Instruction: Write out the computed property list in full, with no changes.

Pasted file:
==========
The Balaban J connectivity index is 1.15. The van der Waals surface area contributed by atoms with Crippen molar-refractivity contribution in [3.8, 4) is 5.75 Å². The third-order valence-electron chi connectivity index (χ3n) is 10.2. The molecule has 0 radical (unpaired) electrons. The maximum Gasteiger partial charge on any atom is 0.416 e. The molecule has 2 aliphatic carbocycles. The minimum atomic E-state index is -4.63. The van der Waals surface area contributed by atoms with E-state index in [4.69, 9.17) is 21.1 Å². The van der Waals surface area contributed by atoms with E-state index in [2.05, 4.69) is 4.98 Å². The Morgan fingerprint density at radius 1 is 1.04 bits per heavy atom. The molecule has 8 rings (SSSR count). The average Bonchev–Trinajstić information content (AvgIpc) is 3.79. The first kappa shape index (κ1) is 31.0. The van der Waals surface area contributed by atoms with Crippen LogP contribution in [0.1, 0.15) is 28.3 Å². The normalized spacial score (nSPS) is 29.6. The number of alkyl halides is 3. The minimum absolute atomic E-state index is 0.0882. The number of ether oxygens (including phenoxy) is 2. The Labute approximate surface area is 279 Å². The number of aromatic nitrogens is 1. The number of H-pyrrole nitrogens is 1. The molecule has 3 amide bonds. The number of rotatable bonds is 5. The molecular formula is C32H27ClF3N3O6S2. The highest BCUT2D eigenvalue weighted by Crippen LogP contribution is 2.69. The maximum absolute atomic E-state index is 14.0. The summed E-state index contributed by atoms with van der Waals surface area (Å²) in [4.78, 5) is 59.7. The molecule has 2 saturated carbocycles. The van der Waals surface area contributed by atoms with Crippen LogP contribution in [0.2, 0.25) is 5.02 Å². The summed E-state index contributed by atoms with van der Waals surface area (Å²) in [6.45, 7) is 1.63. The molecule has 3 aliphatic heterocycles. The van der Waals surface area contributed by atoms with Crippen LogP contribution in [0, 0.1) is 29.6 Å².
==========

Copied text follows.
The Balaban J connectivity index is 1.15. The van der Waals surface area contributed by atoms with Crippen molar-refractivity contribution in [3.8, 4) is 5.75 Å². The third-order valence-electron chi connectivity index (χ3n) is 10.2. The molecule has 0 radical (unpaired) electrons. The maximum Gasteiger partial charge on any atom is 0.416 e. The molecule has 2 aliphatic carbocycles. The minimum atomic E-state index is -4.63. The van der Waals surface area contributed by atoms with E-state index in [4.69, 9.17) is 21.1 Å². The van der Waals surface area contributed by atoms with E-state index in [2.05, 4.69) is 4.98 Å². The Morgan fingerprint density at radius 1 is 1.04 bits per heavy atom. The molecule has 8 rings (SSSR count). The average Bonchev–Trinajstić information content (AvgIpc) is 3.79. The first kappa shape index (κ1) is 31.0. The van der Waals surface area contributed by atoms with Crippen LogP contribution in [0.1, 0.15) is 28.3 Å². The normalized spacial score (nSPS) is 29.6. The number of alkyl halides is 3. The minimum absolute atomic E-state index is 0.0882. The number of ether oxygens (including phenoxy) is 2. The Labute approximate surface area is 279 Å². The number of aromatic nitrogens is 1. The number of H-pyrrole nitrogens is 1. The molecule has 3 amide bonds. The number of rotatable bonds is 5. The molecular formula is C32H27ClF3N3O6S2. The highest BCUT2D eigenvalue weighted by Crippen LogP contribution is 2.69. The maximum absolute atomic E-state index is 14.0. The summed E-state index contributed by atoms with van der Waals surface area (Å²) in [4.78, 5) is 59.7. The molecule has 2 saturated carbocycles. The van der Waals surface area contributed by atoms with Crippen LogP contribution in [0.2, 0.25) is 5.02 Å². The summed E-state index contributed by atoms with van der Waals surface area (Å²) in [6.45, 7) is 1.63. The molecule has 3 aliphatic heterocycles. The van der Waals surface area contributed by atoms with Crippen LogP contribution in [0, 0.1) is 29.6 Å².